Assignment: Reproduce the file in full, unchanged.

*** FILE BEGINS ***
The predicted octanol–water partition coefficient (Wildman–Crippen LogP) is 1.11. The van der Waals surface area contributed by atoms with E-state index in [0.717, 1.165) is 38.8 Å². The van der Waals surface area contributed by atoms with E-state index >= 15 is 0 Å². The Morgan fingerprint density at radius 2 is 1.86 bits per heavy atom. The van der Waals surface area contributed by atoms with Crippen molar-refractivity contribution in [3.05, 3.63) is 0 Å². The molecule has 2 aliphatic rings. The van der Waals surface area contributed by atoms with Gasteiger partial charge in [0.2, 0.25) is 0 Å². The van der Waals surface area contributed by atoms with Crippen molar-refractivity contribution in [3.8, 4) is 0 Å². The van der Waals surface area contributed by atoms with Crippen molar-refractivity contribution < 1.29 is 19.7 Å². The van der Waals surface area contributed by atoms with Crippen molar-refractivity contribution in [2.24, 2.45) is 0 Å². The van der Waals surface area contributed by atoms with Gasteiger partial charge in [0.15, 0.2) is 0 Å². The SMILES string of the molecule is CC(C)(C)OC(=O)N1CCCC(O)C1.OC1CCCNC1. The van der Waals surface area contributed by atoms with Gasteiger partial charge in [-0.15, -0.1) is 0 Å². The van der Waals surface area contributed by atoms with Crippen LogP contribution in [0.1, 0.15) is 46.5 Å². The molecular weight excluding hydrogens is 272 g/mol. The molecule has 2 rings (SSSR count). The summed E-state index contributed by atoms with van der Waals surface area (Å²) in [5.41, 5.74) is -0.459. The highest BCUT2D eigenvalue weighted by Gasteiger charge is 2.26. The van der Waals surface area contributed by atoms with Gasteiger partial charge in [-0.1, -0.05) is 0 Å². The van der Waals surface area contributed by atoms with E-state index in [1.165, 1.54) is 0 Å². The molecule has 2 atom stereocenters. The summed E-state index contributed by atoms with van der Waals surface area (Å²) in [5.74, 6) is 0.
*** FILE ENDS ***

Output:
The predicted octanol–water partition coefficient (Wildman–Crippen LogP) is 1.11. The van der Waals surface area contributed by atoms with E-state index in [0.717, 1.165) is 38.8 Å². The van der Waals surface area contributed by atoms with E-state index >= 15 is 0 Å². The Morgan fingerprint density at radius 2 is 1.86 bits per heavy atom. The van der Waals surface area contributed by atoms with Crippen molar-refractivity contribution in [3.05, 3.63) is 0 Å². The molecule has 2 aliphatic rings. The van der Waals surface area contributed by atoms with Gasteiger partial charge in [0.2, 0.25) is 0 Å². The van der Waals surface area contributed by atoms with Crippen molar-refractivity contribution in [3.8, 4) is 0 Å². The van der Waals surface area contributed by atoms with Crippen molar-refractivity contribution < 1.29 is 19.7 Å². The van der Waals surface area contributed by atoms with Crippen molar-refractivity contribution in [2.24, 2.45) is 0 Å². The van der Waals surface area contributed by atoms with Gasteiger partial charge in [0.15, 0.2) is 0 Å². The SMILES string of the molecule is CC(C)(C)OC(=O)N1CCCC(O)C1.OC1CCCNC1. The van der Waals surface area contributed by atoms with Gasteiger partial charge in [-0.15, -0.1) is 0 Å². The van der Waals surface area contributed by atoms with Crippen LogP contribution in [0.1, 0.15) is 46.5 Å². The molecular weight excluding hydrogens is 272 g/mol. The molecule has 2 rings (SSSR count). The summed E-state index contributed by atoms with van der Waals surface area (Å²) in [5.41, 5.74) is -0.459. The highest BCUT2D eigenvalue weighted by Gasteiger charge is 2.26. The van der Waals surface area contributed by atoms with Gasteiger partial charge in [-0.1, -0.05) is 0 Å². The van der Waals surface area contributed by atoms with E-state index in [1.165, 1.54) is 0 Å². The molecule has 2 atom stereocenters. The summed E-state index contributed by atoms with van der Waals surface area (Å²) in [5.74, 6) is 0.